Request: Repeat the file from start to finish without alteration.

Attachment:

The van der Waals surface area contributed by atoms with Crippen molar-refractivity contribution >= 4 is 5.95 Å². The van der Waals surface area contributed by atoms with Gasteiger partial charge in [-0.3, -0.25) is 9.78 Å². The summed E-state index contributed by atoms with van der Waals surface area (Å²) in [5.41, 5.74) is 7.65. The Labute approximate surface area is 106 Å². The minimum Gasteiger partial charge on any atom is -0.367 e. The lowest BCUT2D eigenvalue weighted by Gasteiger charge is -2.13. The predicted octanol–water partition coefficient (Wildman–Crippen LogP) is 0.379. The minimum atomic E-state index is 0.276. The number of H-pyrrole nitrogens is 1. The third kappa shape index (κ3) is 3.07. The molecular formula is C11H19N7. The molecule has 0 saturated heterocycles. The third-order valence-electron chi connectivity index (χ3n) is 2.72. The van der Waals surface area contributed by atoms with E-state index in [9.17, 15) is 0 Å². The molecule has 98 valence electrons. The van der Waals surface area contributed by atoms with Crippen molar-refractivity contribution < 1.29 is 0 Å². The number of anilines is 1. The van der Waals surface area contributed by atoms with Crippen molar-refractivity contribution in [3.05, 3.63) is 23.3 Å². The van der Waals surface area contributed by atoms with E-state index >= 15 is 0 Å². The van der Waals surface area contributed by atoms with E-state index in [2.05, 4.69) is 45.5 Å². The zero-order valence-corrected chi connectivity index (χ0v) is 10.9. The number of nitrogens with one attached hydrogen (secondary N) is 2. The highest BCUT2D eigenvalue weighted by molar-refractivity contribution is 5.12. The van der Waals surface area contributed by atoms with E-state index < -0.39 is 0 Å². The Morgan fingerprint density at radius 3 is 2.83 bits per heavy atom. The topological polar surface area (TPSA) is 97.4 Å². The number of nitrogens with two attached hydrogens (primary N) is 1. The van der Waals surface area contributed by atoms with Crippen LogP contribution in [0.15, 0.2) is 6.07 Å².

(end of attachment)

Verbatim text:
The van der Waals surface area contributed by atoms with Crippen molar-refractivity contribution >= 4 is 5.95 Å². The van der Waals surface area contributed by atoms with Gasteiger partial charge in [-0.3, -0.25) is 9.78 Å². The summed E-state index contributed by atoms with van der Waals surface area (Å²) in [5.41, 5.74) is 7.65. The Labute approximate surface area is 106 Å². The minimum Gasteiger partial charge on any atom is -0.367 e. The lowest BCUT2D eigenvalue weighted by Gasteiger charge is -2.13. The predicted octanol–water partition coefficient (Wildman–Crippen LogP) is 0.379. The minimum atomic E-state index is 0.276. The number of H-pyrrole nitrogens is 1. The third kappa shape index (κ3) is 3.07. The molecular formula is C11H19N7. The molecule has 0 saturated heterocycles. The third-order valence-electron chi connectivity index (χ3n) is 2.72. The van der Waals surface area contributed by atoms with E-state index in [9.17, 15) is 0 Å². The molecule has 98 valence electrons. The van der Waals surface area contributed by atoms with Crippen molar-refractivity contribution < 1.29 is 0 Å². The number of anilines is 1. The van der Waals surface area contributed by atoms with Crippen molar-refractivity contribution in [3.05, 3.63) is 23.3 Å². The van der Waals surface area contributed by atoms with E-state index >= 15 is 0 Å². The van der Waals surface area contributed by atoms with E-state index in [2.05, 4.69) is 45.5 Å². The zero-order valence-corrected chi connectivity index (χ0v) is 10.9. The number of nitrogens with one attached hydrogen (secondary N) is 2. The highest BCUT2D eigenvalue weighted by molar-refractivity contribution is 5.12. The van der Waals surface area contributed by atoms with E-state index < -0.39 is 0 Å². The Morgan fingerprint density at radius 3 is 2.83 bits per heavy atom. The topological polar surface area (TPSA) is 97.4 Å². The number of nitrogens with two attached hydrogens (primary N) is 1. The van der Waals surface area contributed by atoms with Crippen LogP contribution in [0.15, 0.2) is 6.07 Å².